*Note: For more on the subject of Jesus’ existence see “The ‘Mystery Writer’ of the Jesus Myth.”
Ken Humphreys, the “historian” at http://www.jesusneverexisted.com tries to make the case that Jesus never existed and that the Christian message was nothing unique or new. He claims that:
…nothing in the “Christian message” was original. Brotherly love and compassion had been taught by the Stoics for centuries. The Christian faith was a vulgarized paganism, set to the theme of the Jewish prophets and debased by religious intolerance… a “life” conjured up from mystical fantasy, a mass of borrowed quotations, copied story elements and a corpus of self-serving speculation, does not constitute an historical reality.[i]
He makes this assertion, based on no evidence, mind you, only on a declaration of his own interpretation of history, which ignores the accounts found in Matthew, Mark, Luke, and John, and even denies the testimony of those who weren’t Jesus’ followers, such as the first-century Jewish historian Josephus Flavius who wrote in his Antiquities:
Now, there was about this time Jesus, a wise man, if it be lawful to call him a man, for he was a doer of wonderful works—a teacher of such men as receive the truth with pleasure. He drew over to him both many of the Jews, and many of the Gentiles. He was [the] Christ; and when Pilate, at the suggestion of the principal men amongst us, had condemned him to the cross, those that loved him at the first did not forsake him, for he appeared to them alive again the third day, as the divine prophets had foretold these and ten thousand other wonderful things concerning him; and the tribe of Christians, so named from him are not extinct at this day.[ii]
And Pliny the Younger, governor of Bythinia, writing about 110 AD to Trajan, the Roman emperor, says that he didn’t know how others dealt with the Christians, but describes how he decided to handle them:
I have never been present at the examination of the Christians [by others], on which account I am unacquainted with what [used] to be inquired into, and what, and how far they used to be punished; nor are my doubts small, whether there be not a distinction to be made between the ages [of the accused]? and whether tender youth ought to have the same punishment with strong men? Whether there be not room for pardon upon repentance?” or whether it may not be an advantage to one that had been a Christian, that he has forsaken Christianity? Whether the bare name, without any crimes besides, or the crimes adhering to that name… be… punished? In the meantime, I have taken this course about those who have been brought before me as Christians. I asked them whether they were Christians or not? If they confessed that they were Christians, I asked them again, and a third time, intermixing threatenings with the questions. If they persevered in their confession, I ordered them to be executed; for I did not doubt but, let their confession be of any sort whatsoever, this positiveness and inflexible obstinacy deserved to be punished.[iii]
The Roman historian Tacitus writes in his Annals that the Christians were persecuted in 64 AD by Nero. After the fire that destroyed much of the city of Rome, he attempted to squelch rumors that he had started the fire by shifting the guilt away from himself and onto the Christians.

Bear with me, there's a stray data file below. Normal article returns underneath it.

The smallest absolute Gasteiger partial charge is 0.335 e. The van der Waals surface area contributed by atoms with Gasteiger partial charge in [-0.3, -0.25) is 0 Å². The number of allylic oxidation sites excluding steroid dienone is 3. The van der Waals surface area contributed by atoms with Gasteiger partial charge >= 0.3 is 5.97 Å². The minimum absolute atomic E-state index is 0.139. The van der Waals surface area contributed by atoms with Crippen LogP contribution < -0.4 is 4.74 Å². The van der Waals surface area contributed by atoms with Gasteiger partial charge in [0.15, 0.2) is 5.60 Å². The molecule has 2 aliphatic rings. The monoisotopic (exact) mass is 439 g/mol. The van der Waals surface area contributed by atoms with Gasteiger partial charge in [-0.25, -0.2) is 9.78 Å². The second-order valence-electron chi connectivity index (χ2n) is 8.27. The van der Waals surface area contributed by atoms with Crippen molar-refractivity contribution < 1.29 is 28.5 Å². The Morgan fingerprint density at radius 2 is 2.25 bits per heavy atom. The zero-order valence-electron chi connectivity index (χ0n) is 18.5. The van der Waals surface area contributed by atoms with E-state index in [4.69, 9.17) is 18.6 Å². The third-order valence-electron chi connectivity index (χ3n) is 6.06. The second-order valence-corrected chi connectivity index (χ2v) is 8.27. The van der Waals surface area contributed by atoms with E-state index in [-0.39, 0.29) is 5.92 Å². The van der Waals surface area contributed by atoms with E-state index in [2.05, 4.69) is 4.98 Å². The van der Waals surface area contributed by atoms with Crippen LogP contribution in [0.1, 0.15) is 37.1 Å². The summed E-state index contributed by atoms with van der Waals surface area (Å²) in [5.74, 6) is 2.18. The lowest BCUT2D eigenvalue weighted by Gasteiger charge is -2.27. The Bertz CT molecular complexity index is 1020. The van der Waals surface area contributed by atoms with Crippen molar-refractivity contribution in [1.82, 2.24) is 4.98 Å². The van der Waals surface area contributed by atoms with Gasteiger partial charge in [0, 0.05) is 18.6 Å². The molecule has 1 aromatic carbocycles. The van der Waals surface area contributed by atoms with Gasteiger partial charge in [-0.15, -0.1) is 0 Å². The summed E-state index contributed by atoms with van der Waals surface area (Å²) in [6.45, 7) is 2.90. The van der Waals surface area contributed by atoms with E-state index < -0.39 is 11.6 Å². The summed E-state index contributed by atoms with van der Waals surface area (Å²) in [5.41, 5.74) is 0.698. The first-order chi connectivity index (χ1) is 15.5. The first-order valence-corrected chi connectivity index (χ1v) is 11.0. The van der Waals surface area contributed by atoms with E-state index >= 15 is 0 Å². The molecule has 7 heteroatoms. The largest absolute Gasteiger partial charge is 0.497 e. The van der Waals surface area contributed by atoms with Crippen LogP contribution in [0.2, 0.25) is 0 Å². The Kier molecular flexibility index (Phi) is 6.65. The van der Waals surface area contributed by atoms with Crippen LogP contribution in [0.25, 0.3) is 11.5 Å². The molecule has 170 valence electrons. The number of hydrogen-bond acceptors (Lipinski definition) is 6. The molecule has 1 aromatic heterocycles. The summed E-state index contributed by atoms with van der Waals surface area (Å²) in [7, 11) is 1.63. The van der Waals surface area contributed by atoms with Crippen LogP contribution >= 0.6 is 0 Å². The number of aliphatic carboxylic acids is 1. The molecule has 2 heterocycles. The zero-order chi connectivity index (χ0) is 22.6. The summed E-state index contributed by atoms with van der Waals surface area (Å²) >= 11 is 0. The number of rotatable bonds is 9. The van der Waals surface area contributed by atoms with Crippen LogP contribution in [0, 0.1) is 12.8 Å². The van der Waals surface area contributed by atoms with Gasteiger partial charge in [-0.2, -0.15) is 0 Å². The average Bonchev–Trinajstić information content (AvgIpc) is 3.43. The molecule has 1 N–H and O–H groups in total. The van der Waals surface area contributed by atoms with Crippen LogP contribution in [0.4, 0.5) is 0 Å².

To get rid of the report, Nero fastened the guilt and inflicted the most exquisite tortures on a class hated for their abominations, called Christians by the populace. Christus, from whom the name had its origin, suffered the extreme penalty during the reign of Tiberius at the hands of one of our procurators, Pontius Pilatus, and a most mischievous superstition, thus checked for the moment, again broke out not only in Judea, the first source of the evil, but even in Rome, where all things hideous and shameful from every part of the world find their centre and become popular. Accordingly, an arrest was first made of all who pleaded guilty; then, upon their information, an immense multitude was convicted, not so much of the crime of firing the city, as of hatred against mankind. Mockery of every sort was added to their deaths. Covered with the skins of beasts, they were torn by dogs and perished, or were nailed to crosses, or were doomed to the flames and burnt, to serve as a nightly illumination, when daylight had expired.[iv]
Seutonius, another Roman historian, writing in The Twelve Caesars, affirms the words of Pliny, saying about Nero that after the fire of Rome, “punishments were also inflicted on the Christians, a sect professing a new and mischievous religious belief.”[v] There are also references to Jesus by the second-century playwright, Lucian. In the play, The Passing of Peregrinus, he mocks the simplistic and gullible church, whose leader was crucified in Palestine, [vi] for embracing a scoundrel who takes advantage of their generosity
To say that the Christians “created” a religion by pasting together myths, fictional narratives, and borrowed phrases is a ridiculous claim, because the sayings of Christ were so sublime and so revolutionary that the creator of this narrative would have had to be one of the most brilliant persons that ever existed. As Joseph Parker wrote in Ecce Deus, “only a Christ could have conceived of a Christ.”[vii]
Is it possible that the polytheistic ancient world, which heretofore had created no real morality, could have possibly given birth to the Christ myth and now produced the ideal man? One of the problems with Stoicism, for example, was its inability to produce their “wise man” in human shape. They looked in vain for this “man,” and in a parody to Zeno, the founder of Stoicism, who had said, “It is reasonable to honour the gods: it is not reasonable to honour the non-existent: therefore the gods exist,” they found it necessary to resort to the same circular reasoning when it came to finding the perfect role model, “It is reasonable to honour wise men: it is not reasonable to honour the non-existent: therefore wise men exist.”[viii] But they couldn’t find the wise man. They couldn’t even imagine him. Their gods fell far short of the ideal.
But now, are we to suppose that an obscure writer of unknown origins was somehow able to create the Stoics’ “wise man,” and yet no mention is ever made of this mastermind? If this person, who created the perfect God narrative, exists, why doesn’t some person somewhere mention this writer? Instead, posterity has been given four different accounts of the actual life of this man, Jesus Christ. Should we toss these testimonies aside so easily, especially when they agree so precisely with the secular historical record, and believe instead in the existence of a hidden author, when there’s no evidence whatsoever that this writer ever existed? In other words, in order to not believe in the historical Jesus, we’d rather believe in a brilliant unknown author when there’s no record this person ever existed. Which takes more faith?
It’s also worth asking how, since the gospels weren’t written down until thirty years or so after the death of Jesus, the concept of the mythical Christ got communicated to all the Christians who were already dying in the arena, stoned by the Sanhedrin, and burning on Nero’s stakes. Was it merely through the hearing of a mythical story, or was it because they saw and knew Jesus? If it was a myth, wouldn’t this be common knowledge? Who would die for that?